Jess Ainscough - The Wellness Warrior
We need food to live. It’s pretty safe to say that this has always been the case. Way, way back in the day, even before the invention of sliced bread, our ancestors fed themselves to stay alive. They knew what to eat, when to eat and how to eat. They didn’t rely on nutritionists, dieticians, scientists, journalists or marketing hype to tell them what to chow down on; they just understood that certain things are made to be eaten and certain things aren’t. They used their common sense and intuition to guide them from the garden or the market to the kitchen. Then something strange happened. Food was no longer just food. Instead, food became the sum of all of its nutritional parts. Suddenly we needed a whole new vocabulary just to understand how to feed ourselves. We needed a science-type person to accompany us to the supermarket just so we could decipher between items that are fit to put in our gobs and items that aren’t. Whole food was out and antioxidant-, carbohydrate-, fibre-, protein-, phytochemical- and fat-content was in. We became a nation obsessed with nutrition. But did it make us any healthier? Funnily enough, no. Quite the opposite, actually. Puzzled? Turns out many of us are.
Michael Pollan, journalist and author of the best-selling In Defense of Food, describes the ideology around our thinking about food as ‘nutritionism’ – a pseudo-scientific way of looking at food. According to Pollan, nutritionism reduces food to its nutritional parts. We clever humans discover that a certain nutrient does wonders for our bodies and we try to isolate it, extract it and mass reproduce it. Take carrots, for example. Carrot is contains a highly beneficial nutrient called beta-carotene. Science guys got hold of this knowledge and decided to hunt down the beta-carotene in the humble carrot, extract it and make supplements out of it. They were a little bummed when they discovered that beta-carotene supplements were a poor-man’s nutrient in comparison to eating a whole carrot. Why? We haven’t yet figured out everything that goes on in a carrot. Vegetables in their whole form house a galaxy of nutrients, enzymes and other goodness that work together to deliver amazing benefits to your body.
Nutritionism also divides the world into good and evil, demonising certain nutrients while enshrining others. This would kind of make sense if the list of ‘good’ guys and ‘bad’ guys weren’t forever changing on us. Remember the days when protein was considered ‘bad’ and carbohydrates were ‘good’? Now it is the opposite. Thanks to Dr Atkins and his classmates, carbs are often wrongly accused of being evil. We may be clever enough to figure out that some carbs are bad for us, but we often forget that not all carbohydrates are created equal. The same goes for fat. The low-fat campaign began in the early 1980s and is just starting to fade out now. You know what else started around the early 1980s? The obesity epidemic and the rise of type-2 diabetes! Clearly, the science around these nutrition claims was not very sound. As soon as we were told to avoid fat at all costs, we began gorging on anything that was labelled as ‘low-fat’ and ‘fat-free’. Never mind the amount of sugar and refined carbohydrates that were taking its place and seeing us spiral into serious health decline.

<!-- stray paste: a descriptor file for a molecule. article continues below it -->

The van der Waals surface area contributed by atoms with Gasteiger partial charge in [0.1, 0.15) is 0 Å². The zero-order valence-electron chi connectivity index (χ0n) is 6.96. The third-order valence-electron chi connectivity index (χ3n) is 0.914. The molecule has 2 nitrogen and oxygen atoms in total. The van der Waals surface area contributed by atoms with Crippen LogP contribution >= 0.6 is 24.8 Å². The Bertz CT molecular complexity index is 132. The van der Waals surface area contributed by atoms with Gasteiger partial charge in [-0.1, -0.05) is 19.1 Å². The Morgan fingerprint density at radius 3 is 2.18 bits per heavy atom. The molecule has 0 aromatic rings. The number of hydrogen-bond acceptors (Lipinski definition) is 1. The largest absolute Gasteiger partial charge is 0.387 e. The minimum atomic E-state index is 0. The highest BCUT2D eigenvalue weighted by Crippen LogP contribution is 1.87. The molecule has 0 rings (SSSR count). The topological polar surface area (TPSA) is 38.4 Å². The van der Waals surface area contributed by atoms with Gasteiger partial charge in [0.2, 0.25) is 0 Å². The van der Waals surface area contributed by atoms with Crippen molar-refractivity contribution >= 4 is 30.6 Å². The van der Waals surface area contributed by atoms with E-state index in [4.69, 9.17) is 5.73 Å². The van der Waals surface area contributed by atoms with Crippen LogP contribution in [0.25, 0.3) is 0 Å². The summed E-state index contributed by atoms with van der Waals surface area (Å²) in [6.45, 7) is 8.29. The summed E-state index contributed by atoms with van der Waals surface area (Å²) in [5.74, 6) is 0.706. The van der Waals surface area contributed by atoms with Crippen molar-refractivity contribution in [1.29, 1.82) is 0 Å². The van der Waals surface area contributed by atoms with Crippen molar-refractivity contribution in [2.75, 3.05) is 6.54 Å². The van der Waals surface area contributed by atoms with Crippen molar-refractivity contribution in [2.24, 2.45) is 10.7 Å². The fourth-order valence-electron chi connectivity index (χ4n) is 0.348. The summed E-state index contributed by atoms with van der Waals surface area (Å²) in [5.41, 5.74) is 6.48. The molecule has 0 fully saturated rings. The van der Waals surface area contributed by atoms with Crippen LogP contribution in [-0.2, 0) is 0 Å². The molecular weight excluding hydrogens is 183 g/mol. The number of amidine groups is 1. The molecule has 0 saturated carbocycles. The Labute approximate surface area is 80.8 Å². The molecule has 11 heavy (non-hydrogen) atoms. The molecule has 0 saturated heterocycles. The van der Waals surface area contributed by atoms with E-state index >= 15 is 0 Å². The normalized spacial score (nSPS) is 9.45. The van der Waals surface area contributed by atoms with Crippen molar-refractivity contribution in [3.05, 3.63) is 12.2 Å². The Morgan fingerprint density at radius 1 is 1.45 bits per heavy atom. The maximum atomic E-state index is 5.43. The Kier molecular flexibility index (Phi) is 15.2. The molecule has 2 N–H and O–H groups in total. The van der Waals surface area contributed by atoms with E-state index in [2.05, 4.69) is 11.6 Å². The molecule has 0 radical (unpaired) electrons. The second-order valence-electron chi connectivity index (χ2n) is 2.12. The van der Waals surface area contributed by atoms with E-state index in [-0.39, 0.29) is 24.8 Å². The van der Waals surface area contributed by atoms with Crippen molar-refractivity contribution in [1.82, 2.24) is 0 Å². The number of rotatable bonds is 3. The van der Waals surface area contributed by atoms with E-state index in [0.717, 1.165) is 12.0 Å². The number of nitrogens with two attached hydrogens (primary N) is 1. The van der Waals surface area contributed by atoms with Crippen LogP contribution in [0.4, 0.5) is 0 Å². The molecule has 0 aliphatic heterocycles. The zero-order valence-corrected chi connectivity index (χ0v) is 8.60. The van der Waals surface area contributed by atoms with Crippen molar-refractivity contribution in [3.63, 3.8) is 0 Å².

Butter was another victim of the ‘low-fat’ campaign. Sure, butter is an animal fat and you should by no means use it as a condiment on everything, but it is a heck of a lot better than margarine. We now know that trans fats, as found in margarine, are lethal and responsible for many diseases. On the other hand, people have been successfully eating butter for around eight or 10 thousand years.
Nutritionist Cyndi O’Meara is another voice I respect whole-heartedly. She wrote the brilliant book, Changing Habits Changing Lives. What I love about Cyndi is that she prescribes whole foods, and does everything she can to warn us about the ramifications of the modernised food system.
“When we put 80 additives into a prepared meal (just read the ingredients on a packaged food), how could we possibly know the ramifications on what it does to our body. The mind boggles at the stupidity of the food, science and sickness industry,” writes Cyndi. “Don’t be part of the experiment. Realise that nurturing your body with real foods free from chemicals and additives is the best thing you can do for your health and nuturing.”
Nutritionism undermines our instincts. This modern, western style of eating has made us forget that we have things like culture, tradition and in-built common sense to tell us what we should and shouldn’t be eating. As Michael Pollan puts it, “People have eaten very well for thousands of years before they even knew what an antioxidant was, and they can do it again.”
What are we to do? Forget all of the lingo and stick to the basics. Eat foods that are as close to their natural state as possible and good health will follow. Weight loss will be a given. If it can sit in your pantry for years and not go bad, don’t eat it. If it contains ingredients that you can’t pronounce, don’t eat it. If you pick up something that your great-grandmother wouldn’t recognise as food, don’t eat it. It is that easy. By eating local, organic, fresh whole foods you can’t really go wrong. Your body is designed to eat food from the ground and if you feed it accordingly it will reward you by carrying you through a long, healthy and happy life.
What do you think about nutritionism? I’d love to hear your thoughts on the topic.
Jess Ainscough is The Welness Warrior, in pursuit of perfect health, mind, body and spirit. Read more by following her on Facebook or Twitter.